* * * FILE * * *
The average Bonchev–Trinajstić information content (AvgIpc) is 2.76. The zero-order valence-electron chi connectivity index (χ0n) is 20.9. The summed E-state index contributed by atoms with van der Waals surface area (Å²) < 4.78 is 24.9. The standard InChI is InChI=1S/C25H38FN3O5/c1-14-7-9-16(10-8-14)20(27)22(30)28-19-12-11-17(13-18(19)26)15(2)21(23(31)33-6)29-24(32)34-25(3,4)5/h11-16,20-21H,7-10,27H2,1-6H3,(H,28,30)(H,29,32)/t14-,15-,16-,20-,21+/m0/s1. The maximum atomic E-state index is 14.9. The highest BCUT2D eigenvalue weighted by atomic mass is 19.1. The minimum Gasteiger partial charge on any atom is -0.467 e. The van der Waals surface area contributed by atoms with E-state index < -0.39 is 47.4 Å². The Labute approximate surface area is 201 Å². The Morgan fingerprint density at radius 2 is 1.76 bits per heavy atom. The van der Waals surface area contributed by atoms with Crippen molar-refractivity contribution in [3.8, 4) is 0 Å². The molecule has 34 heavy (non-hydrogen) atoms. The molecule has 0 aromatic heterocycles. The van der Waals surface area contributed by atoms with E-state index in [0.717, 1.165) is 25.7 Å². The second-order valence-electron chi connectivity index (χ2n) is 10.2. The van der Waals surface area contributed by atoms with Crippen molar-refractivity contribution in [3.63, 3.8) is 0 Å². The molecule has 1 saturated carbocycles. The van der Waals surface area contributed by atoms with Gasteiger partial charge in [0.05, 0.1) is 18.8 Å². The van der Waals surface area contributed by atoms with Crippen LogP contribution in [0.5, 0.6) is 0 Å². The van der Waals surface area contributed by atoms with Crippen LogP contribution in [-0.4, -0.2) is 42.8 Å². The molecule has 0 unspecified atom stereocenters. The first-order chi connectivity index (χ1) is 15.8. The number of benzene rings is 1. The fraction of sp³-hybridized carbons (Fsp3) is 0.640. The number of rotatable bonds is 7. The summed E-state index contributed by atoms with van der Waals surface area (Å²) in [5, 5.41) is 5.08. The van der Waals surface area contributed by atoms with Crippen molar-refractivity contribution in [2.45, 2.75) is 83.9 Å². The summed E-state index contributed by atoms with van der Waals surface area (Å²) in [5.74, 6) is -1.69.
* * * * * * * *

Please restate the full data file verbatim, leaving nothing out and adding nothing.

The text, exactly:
The average Bonchev–Trinajstić information content (AvgIpc) is 2.76. The zero-order valence-electron chi connectivity index (χ0n) is 20.9. The summed E-state index contributed by atoms with van der Waals surface area (Å²) < 4.78 is 24.9. The standard InChI is InChI=1S/C25H38FN3O5/c1-14-7-9-16(10-8-14)20(27)22(30)28-19-12-11-17(13-18(19)26)15(2)21(23(31)33-6)29-24(32)34-25(3,4)5/h11-16,20-21H,7-10,27H2,1-6H3,(H,28,30)(H,29,32)/t14-,15-,16-,20-,21+/m0/s1. The maximum atomic E-state index is 14.9. The highest BCUT2D eigenvalue weighted by atomic mass is 19.1. The minimum Gasteiger partial charge on any atom is -0.467 e. The van der Waals surface area contributed by atoms with E-state index < -0.39 is 47.4 Å². The Labute approximate surface area is 201 Å². The Morgan fingerprint density at radius 2 is 1.76 bits per heavy atom. The van der Waals surface area contributed by atoms with Crippen molar-refractivity contribution in [3.8, 4) is 0 Å². The molecule has 34 heavy (non-hydrogen) atoms. The molecule has 0 aromatic heterocycles. The van der Waals surface area contributed by atoms with E-state index in [0.717, 1.165) is 25.7 Å². The second-order valence-electron chi connectivity index (χ2n) is 10.2. The van der Waals surface area contributed by atoms with Crippen molar-refractivity contribution in [3.63, 3.8) is 0 Å². The molecule has 1 saturated carbocycles. The van der Waals surface area contributed by atoms with Gasteiger partial charge in [0.05, 0.1) is 18.8 Å². The van der Waals surface area contributed by atoms with Crippen LogP contribution in [0.5, 0.6) is 0 Å². The van der Waals surface area contributed by atoms with Crippen LogP contribution in [-0.4, -0.2) is 42.8 Å². The molecule has 0 unspecified atom stereocenters. The first-order chi connectivity index (χ1) is 15.8. The number of benzene rings is 1. The fraction of sp³-hybridized carbons (Fsp3) is 0.640. The number of rotatable bonds is 7. The summed E-state index contributed by atoms with van der Waals surface area (Å²) in [5, 5.41) is 5.08. The van der Waals surface area contributed by atoms with Crippen molar-refractivity contribution in [2.45, 2.75) is 83.9 Å². The summed E-state index contributed by atoms with van der Waals surface area (Å²) in [5.74, 6) is -1.69.